Last month, Britain and the EU finally sealed a post-Brexit trade agreement, ending months of bitter talks and disagreements over fishing rights and future business rules. On Christmas Eve, a statement from Downing Street announced “the deal is done” – swiftly followed by confirmation from Brussels. Prime Minister Boris Johnson said the agreement is a “good deal” for the “whole of Europe” – one that signifies “a new stability and a new certainty in what has sometimes been a fractious and difficult relationship”.
Two days before the end of the transition period, MPs overwhelmingly approved the agreement in a parliamentary vote.
It came into force on January 1, creating a platform for future cooperation on issues such as crime-fighting, energy and data sharing.
Speaking exclusively with Express.co.uk, Government trade adviser Shanker Singham hailed the beginning of the new partnership, claiming the deal is ever better than what the Swiss have with the bloc.
Mr Singham, the CEO of economic consultancy Competere, said: “There is no one in the world that has a full zero-quota, zero-tariff deal with the EU.
“We are the only country that has that.
“To get a zero-quota, zero-tariff deal with the EU is very very unusual.”
He added: “Frankly, this is a better deal than what the Swiss have with the EU.
“If I was Switzerland, I would want a similar deal.
“And in fact, if I was Switzerland, Turkey or even one of the Mediterranean countries like Morocco, I would be going for this exact kind of deal.”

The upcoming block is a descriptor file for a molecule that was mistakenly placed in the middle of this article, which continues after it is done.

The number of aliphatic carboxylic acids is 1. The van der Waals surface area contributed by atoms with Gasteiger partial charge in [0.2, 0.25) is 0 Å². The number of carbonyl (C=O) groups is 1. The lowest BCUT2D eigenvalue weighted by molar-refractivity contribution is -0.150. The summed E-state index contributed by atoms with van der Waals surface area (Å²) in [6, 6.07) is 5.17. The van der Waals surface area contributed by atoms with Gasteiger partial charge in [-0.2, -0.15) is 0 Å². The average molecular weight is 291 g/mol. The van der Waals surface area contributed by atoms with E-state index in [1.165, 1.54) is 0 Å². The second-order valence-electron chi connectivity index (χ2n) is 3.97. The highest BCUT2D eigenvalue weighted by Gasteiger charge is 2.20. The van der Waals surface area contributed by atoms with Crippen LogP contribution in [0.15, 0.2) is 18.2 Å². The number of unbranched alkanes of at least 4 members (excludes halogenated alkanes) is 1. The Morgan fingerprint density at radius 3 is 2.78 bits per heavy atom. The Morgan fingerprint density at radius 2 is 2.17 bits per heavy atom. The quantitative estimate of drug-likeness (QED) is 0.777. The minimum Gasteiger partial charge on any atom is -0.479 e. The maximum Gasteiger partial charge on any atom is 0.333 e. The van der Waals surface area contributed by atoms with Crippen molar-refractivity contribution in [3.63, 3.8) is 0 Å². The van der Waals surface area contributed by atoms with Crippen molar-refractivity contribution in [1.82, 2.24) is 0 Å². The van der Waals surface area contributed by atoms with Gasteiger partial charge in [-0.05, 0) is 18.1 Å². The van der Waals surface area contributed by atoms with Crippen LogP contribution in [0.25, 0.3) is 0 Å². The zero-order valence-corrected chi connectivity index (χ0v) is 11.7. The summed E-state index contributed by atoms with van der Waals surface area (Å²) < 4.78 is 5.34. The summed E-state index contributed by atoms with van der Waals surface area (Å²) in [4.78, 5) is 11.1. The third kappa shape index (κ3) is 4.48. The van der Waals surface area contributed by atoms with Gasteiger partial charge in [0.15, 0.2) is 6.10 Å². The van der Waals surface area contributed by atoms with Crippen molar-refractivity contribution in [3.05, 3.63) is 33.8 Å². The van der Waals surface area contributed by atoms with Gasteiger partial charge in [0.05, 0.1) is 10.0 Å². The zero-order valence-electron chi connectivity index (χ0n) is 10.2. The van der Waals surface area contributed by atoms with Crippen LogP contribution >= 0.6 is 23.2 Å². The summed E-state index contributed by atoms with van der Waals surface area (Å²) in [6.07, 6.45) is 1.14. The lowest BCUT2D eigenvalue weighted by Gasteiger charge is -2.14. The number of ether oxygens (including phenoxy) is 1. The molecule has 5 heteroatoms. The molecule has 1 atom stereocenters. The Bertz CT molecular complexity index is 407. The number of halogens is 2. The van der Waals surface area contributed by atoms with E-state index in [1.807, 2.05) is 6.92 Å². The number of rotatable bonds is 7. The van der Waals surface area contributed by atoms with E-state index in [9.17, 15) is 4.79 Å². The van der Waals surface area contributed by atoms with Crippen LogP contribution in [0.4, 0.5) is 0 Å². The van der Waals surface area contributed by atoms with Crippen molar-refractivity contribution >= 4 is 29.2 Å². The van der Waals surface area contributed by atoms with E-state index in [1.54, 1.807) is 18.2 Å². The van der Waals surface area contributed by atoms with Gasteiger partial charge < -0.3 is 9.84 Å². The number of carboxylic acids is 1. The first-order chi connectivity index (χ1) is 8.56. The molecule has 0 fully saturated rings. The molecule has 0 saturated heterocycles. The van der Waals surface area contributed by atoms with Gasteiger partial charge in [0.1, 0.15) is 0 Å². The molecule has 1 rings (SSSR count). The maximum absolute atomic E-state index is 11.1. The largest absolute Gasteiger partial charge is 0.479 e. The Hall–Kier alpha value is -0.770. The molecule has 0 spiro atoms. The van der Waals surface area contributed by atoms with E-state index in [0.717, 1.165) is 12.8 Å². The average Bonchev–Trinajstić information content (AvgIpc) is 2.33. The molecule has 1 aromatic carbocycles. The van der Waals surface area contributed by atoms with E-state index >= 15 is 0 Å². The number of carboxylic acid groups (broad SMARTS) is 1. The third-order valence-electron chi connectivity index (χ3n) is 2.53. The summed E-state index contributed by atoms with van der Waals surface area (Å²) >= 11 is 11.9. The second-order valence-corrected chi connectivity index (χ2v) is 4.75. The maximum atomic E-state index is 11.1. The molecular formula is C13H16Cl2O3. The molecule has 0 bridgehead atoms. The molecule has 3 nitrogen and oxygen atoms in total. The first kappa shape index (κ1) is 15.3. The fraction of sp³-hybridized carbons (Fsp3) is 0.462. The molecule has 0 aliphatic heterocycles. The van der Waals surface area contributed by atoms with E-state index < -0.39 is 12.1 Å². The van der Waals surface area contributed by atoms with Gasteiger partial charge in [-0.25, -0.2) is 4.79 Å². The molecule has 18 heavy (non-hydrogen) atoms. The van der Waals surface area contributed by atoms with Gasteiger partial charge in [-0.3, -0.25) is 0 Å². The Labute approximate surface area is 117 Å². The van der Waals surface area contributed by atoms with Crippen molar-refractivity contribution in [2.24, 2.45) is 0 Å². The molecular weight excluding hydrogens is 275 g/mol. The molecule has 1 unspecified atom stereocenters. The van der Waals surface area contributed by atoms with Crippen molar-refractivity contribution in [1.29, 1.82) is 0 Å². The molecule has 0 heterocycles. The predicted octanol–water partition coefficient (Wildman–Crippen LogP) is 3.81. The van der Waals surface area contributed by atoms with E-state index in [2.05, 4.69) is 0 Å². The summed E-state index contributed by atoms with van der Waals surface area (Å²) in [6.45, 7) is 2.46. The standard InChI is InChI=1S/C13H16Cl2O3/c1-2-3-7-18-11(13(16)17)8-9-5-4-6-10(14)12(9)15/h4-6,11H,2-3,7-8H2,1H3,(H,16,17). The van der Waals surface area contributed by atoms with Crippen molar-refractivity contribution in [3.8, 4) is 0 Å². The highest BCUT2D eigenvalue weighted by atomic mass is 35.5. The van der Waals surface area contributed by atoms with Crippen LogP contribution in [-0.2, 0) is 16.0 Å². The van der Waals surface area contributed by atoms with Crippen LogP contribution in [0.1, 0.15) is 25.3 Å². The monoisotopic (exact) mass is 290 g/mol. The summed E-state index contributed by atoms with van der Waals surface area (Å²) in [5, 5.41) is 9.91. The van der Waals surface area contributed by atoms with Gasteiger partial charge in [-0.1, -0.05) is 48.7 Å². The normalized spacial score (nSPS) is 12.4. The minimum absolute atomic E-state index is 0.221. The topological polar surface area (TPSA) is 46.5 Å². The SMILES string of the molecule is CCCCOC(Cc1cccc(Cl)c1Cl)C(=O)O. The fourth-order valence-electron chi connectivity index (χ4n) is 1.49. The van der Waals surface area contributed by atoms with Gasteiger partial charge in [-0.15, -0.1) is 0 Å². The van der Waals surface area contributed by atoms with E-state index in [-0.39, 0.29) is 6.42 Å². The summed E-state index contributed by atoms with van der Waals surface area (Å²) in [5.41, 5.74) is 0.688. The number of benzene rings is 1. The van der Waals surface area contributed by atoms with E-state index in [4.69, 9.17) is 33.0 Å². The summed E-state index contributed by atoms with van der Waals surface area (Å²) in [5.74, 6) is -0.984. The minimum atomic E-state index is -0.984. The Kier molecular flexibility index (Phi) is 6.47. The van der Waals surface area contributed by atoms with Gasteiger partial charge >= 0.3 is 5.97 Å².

Switzerland is not an EU member state.
It is associated with the Union through a series of bilateral treaties in which Bern has adopted various provisions of EU law in order to participate in the Union’s single market, without joining as a member state.
All but one – the microstate Liechtenstein – of Switzerland’s neighbouring countries are EU member states.
It took 17 years for Bern to hammer out a one-off bilateral trade deal, which was said to be nowhere near as complex as the one Mr Johnson negotiated.
Mr Singham added that the dispute resolution in the Brexit deal will be a “great advantage to global trade”.
If either side moves away from common standards and if that has a negative impact on the other side, a dispute mechanism can be triggered which could mean tariffs being imposed.
However, it will be based around a “rebalancing” clause, which gives both the EU and the UK the right to take steps if there are significant divergences. This clause is much stricter than measures found in other recent EU trade deals.
Mr Singham said: “The transmission of a correctly applied rebalancing clause will be a great advantage to global trade.
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“If it is used as a market distortion reduction tool, I reckon there would be appetite in the World Trade Organisation (WTO) for it… provided it is linked with a zero-tariff and zero-quota deal.”
In a recent interview with Swiss German public broadcasting station SRF, national deputy Hans-Peter Portmann from the Radical-Liberal Party has already demanded the Swiss Government include the Brexit deal in upcoming talks with the EU next month, and warned not to “drop below the level that Britain has now”.
Centre Democratic Union National MP Roger Köppel also tweeted: “Boris Johnson did well.
“He negotiated hard, no submissiveness, agreement reached – without foreign lawmakers and foreign judges.”
Autonomiesuisse, a Swiss committee of entrepreneurs, said in a press release on Christmas Day “new room for manoeuvre is created for the Swiss-EU negotiations” as a result of the successful conclusion the UK-EU trade deal talks.
The statement concluded: “Overall, during the Brexit negotiations the issues of political sovereignty were largely settled in the way desired by economiesuisse for the Swiss-EU framework agreement.
“The Brexit agreement shows that there is potential for negotiations with Brussels.”